What you need to know about sulfates

What you need to know about Sulfates

Credit photo: Vladimir Yelizarov on Unplash

This is the third of our series about the different nasties you can find in mainstream cosmetics and we are now looking at sulfates (or sulphates).

What are sulfates?

The name “sulfates” is actually a broader term that encapsulates two acronyms you may be familiar with as well: SLS (sodium lauryl sulfate) and SLES (sodium laureth sulfate).

As the term “sodium” implies, sulfates are salts whose main use in cosmetics is to create lather and foam, which is why they are particularly present in soaps and shampoos. It attracts both oil and water and therefore helps wash dirt and grime from our bodies.

Why do sulfates have a reputation as nasties?

Sulfates garnered a bad reputation for a few different reasons.

Firstly, there is an environmental concern around the way sulfates are manufactured. Sulfates are indeed often derived from petroleum (aka crude oil), which sourcing is linked to climate change, pollution and greenhouse gases.

Alternatively, sulfates can be derived from palm oil. While such sulfates are derived from a plant, palm oil is surrounded by controversy due to deforestation of tropical rainforests in favour of palm tree plantations.

Secondly, on a health level, both SLS and SLES have been associated with eyes, skin, mouth and lung irritation and have also been linked to acne. Unfortunately, many products causing irritation are also still using animal testing to assess whether they are “safe” to be used on humans.

Finally, as products with sulfates are being used in our showers as well as our household cleaning product, they end up going down our drains, eventually impacting marine life.

In the 1990’s, sulfates have been suspected to cause cancer but this has been disproven since.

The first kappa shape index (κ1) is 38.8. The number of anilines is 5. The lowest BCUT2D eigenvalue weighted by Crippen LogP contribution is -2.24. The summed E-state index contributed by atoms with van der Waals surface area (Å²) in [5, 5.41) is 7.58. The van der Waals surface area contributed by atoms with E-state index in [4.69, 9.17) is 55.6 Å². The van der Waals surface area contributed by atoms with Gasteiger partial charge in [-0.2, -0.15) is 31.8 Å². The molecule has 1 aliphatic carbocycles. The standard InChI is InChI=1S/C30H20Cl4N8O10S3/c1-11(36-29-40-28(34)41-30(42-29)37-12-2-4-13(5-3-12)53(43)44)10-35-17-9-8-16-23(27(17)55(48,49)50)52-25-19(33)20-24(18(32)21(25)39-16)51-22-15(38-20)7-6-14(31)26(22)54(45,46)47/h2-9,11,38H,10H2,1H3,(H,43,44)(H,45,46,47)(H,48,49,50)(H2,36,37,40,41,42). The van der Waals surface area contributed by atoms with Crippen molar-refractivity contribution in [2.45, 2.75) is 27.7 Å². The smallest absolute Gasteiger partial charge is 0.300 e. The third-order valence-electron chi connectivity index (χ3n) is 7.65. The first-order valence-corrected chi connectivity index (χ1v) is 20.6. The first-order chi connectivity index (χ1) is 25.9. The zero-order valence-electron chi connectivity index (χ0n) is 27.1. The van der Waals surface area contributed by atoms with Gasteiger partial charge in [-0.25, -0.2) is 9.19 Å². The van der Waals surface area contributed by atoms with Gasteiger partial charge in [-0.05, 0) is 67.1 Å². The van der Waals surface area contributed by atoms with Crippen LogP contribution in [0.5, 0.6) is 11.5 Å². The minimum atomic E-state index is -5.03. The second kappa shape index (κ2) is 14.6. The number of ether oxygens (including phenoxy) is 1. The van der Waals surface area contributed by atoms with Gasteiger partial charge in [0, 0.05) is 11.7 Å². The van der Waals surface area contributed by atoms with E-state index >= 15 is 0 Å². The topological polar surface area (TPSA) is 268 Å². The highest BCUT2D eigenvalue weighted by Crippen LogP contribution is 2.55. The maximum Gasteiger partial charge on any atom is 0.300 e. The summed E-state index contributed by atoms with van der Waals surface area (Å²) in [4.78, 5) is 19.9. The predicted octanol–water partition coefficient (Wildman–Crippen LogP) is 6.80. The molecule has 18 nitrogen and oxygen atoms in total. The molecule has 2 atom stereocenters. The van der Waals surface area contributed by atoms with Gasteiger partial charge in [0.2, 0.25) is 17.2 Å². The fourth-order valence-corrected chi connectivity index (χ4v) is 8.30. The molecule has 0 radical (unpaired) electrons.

SLS vs SLES. What is the best of two evils?

SLS is usually seen as the better cleaner though it is more aggressive and therefore more irritating. It is also the culprit in clogging pores and provoking acne breakouts. SLES is a milder version though it doesn’t clean as well.

But beware, SLS and SLES can be used as a combination in a single product, hence the importance of reading labels.

It is also important to remember that the concentration of sulfates in product can widely vary from 1% to 20% or higher!

What is the alternative to sulfates?

Most of us assume that foaming means cleaning but that is not necessarily true. Some products that don’t foam as much still efficiently clean. This is important to keep in mind when looking at sulfate-free alternatives.

Besides reading labels to ensure you are looking at a sulfate-free product, choosing solid soaps and shampoos is usually a step in the right direction. SLS and SLES are more likely to be present in liquid products. Solid products are likely to be oiled-based (still beware that they are free of palm oil!) and free of sulfates. For example, coconut oil is often a key ingredient in natural soaps as it has antibacterial properties to help clean the skin and will also create a fair amount of lather.

Stay tuned, Fargeot Natural Perfumes is about to release a range of natural soaps! Sulfate-free of course!